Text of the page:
6 Great Tips for Hiring (and Using) a Professional to Critique Your Manuscript

The book is finished! You can hardly believe yourself. You did it! You finished a novel!

It has been long, solitary process, and now it feels impossible to look at the manuscript with any perspective. You are eager to start something new, but you also want to get your book out into the world, and give it the best shot you can at getting it there!

Enter, the professional. This is someone experienced with editing and critiquing fiction, with an excellent track record and the ability to communicate in a way that makes sense to you.

There are many people online who claim that they can edit your manuscript, and there are many people who can actually do so. You want someone who is capable and confident and experienced. Here are some tips for finding the right person for the job!

Interview them on the phone


Before speaking to them, give them a synopsis of your novel. Ask yourself: do they sound like someone who "gets" my work? Are they passionate about my subject matter, and in tune with my sensibilities? Are they familiar with the genre I am writing in? Is my work something that “speaks” to them?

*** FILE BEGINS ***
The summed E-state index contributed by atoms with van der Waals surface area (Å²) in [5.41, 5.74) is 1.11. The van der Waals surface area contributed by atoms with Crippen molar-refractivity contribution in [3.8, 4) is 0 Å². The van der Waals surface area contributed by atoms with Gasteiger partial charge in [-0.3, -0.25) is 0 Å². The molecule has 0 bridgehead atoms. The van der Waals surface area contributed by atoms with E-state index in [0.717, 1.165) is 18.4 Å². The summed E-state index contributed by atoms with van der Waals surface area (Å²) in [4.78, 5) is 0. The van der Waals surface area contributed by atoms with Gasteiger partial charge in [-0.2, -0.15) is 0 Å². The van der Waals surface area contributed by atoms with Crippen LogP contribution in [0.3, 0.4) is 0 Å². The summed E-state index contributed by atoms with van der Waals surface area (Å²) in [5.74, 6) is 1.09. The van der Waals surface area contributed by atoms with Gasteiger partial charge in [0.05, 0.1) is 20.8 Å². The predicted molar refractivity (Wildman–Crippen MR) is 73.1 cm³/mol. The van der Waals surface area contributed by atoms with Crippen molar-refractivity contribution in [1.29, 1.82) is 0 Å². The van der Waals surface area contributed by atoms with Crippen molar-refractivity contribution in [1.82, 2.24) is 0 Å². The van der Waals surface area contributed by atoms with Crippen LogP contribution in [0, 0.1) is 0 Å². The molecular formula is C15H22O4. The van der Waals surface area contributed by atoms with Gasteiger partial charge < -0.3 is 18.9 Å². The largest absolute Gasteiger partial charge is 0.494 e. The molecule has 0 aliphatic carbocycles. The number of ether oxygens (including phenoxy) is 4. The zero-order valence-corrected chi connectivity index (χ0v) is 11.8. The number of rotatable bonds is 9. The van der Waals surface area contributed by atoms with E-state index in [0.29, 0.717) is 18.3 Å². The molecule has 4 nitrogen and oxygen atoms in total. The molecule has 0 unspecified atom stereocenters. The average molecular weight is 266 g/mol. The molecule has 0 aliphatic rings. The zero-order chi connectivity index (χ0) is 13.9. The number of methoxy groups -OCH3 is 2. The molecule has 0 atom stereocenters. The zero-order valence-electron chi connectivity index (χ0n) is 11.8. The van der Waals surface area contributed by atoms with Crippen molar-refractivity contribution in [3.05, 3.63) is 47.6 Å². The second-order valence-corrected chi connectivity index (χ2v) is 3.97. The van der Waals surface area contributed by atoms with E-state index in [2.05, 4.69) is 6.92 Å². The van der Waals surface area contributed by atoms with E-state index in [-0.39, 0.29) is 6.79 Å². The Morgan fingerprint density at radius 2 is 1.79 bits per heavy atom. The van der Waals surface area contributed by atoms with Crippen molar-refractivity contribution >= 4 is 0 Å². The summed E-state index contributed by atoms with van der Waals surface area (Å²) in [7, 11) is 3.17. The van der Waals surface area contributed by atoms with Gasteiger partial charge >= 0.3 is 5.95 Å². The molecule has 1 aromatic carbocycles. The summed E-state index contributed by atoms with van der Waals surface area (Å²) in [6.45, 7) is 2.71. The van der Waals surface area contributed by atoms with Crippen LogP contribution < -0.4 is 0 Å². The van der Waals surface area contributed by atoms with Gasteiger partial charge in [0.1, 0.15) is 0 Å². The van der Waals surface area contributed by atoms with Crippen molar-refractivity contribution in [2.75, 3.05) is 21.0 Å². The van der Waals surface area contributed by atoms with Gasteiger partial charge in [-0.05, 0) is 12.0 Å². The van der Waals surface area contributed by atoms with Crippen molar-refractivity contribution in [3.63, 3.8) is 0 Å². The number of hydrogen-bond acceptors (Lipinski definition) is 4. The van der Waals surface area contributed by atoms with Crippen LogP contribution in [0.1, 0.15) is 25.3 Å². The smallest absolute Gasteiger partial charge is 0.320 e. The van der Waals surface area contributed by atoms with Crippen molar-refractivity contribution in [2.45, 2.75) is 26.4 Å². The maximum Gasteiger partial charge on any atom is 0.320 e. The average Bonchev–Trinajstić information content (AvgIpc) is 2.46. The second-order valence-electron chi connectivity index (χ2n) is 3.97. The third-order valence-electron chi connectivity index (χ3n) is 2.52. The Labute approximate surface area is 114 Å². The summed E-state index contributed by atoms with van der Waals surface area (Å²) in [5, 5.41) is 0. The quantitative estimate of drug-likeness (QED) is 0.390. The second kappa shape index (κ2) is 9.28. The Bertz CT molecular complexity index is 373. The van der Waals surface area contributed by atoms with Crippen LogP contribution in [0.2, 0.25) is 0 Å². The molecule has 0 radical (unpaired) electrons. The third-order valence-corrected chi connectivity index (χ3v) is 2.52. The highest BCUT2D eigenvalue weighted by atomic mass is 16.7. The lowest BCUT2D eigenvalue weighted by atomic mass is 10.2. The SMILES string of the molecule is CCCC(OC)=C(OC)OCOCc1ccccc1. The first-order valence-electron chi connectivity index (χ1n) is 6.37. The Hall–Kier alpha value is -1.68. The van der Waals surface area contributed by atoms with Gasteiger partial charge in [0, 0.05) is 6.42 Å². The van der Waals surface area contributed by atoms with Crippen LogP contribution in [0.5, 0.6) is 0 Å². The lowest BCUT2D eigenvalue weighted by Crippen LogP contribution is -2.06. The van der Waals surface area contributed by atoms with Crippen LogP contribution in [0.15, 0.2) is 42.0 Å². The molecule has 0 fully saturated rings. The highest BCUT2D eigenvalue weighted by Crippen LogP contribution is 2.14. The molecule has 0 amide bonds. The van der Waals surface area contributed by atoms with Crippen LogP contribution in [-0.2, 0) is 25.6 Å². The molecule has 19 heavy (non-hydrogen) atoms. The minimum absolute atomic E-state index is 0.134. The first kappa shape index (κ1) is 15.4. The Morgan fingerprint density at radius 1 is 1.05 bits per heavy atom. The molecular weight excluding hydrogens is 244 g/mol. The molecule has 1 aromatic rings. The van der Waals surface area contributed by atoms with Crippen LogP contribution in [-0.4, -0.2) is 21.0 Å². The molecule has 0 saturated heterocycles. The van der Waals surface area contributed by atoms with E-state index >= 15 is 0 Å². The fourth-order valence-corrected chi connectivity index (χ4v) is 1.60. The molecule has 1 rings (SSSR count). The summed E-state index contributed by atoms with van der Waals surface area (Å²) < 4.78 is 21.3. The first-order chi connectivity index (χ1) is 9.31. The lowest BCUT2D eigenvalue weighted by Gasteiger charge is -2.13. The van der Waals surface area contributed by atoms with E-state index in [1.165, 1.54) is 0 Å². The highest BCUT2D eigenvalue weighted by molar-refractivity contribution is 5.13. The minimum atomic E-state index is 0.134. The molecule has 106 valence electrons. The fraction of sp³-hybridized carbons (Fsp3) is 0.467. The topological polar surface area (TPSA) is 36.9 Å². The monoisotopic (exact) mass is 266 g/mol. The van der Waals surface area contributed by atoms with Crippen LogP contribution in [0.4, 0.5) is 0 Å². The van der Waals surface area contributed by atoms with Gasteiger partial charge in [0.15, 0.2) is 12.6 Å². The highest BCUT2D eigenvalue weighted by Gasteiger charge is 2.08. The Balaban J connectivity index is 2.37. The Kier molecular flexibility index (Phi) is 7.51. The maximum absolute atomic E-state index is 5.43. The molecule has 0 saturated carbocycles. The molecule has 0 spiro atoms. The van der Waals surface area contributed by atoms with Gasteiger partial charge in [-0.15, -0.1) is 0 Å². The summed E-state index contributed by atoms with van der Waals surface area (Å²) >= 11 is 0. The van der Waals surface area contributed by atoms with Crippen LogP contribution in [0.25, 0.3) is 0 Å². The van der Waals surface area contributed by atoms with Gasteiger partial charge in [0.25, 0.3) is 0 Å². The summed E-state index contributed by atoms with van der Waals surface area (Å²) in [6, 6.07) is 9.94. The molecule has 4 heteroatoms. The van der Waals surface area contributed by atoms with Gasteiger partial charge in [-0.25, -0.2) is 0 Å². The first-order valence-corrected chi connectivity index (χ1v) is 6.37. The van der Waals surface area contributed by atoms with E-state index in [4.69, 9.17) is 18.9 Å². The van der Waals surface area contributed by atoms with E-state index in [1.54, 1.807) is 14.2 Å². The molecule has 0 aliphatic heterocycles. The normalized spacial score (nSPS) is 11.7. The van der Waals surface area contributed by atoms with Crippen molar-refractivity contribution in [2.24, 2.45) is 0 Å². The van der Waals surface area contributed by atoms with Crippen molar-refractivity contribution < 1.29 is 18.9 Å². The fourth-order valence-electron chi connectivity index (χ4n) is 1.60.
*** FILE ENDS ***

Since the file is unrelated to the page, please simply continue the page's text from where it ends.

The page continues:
Ask for References


Get at least two references from the editor and be clear and specific with your questions to them. If their references were happy with the work, they will be happy to speak to you!

Establish Trust


Unless there are unforeseen circumstances, you should be able to trust your critique. That means that if the editor that you have hired thinks that extensive edits are needed, some of your "darlings" need to be killed, or that the structure is wrong, you need to listen to what they are saying. It will not do you any good to hire an editor and then defend your work to them when they give you their critique.

Be Monogamous!


Once the editor receives your manuscript, stop editing it yourself. Don’t show it to anyone else who will be giving you a critique. Don't hire multiple editors at the same time, as this will defeat the entire process.

Instead, put your manuscript in a drawer and start something new! It is hard to let go, but if you decide to do this then you must commit to it fully.

Keep in Touch


Make a date in which you expect the manuscript finished by, and let the editor do their job. Feel free to check in, but don't bombard the editor with questions before receiving the full critique.

Save Time and Organize


Once you receive the manuscript and review it, make a list of questions go over with the editor via phone, Skype or in person. The more organized you are, the more beneficial the meeting will be for you.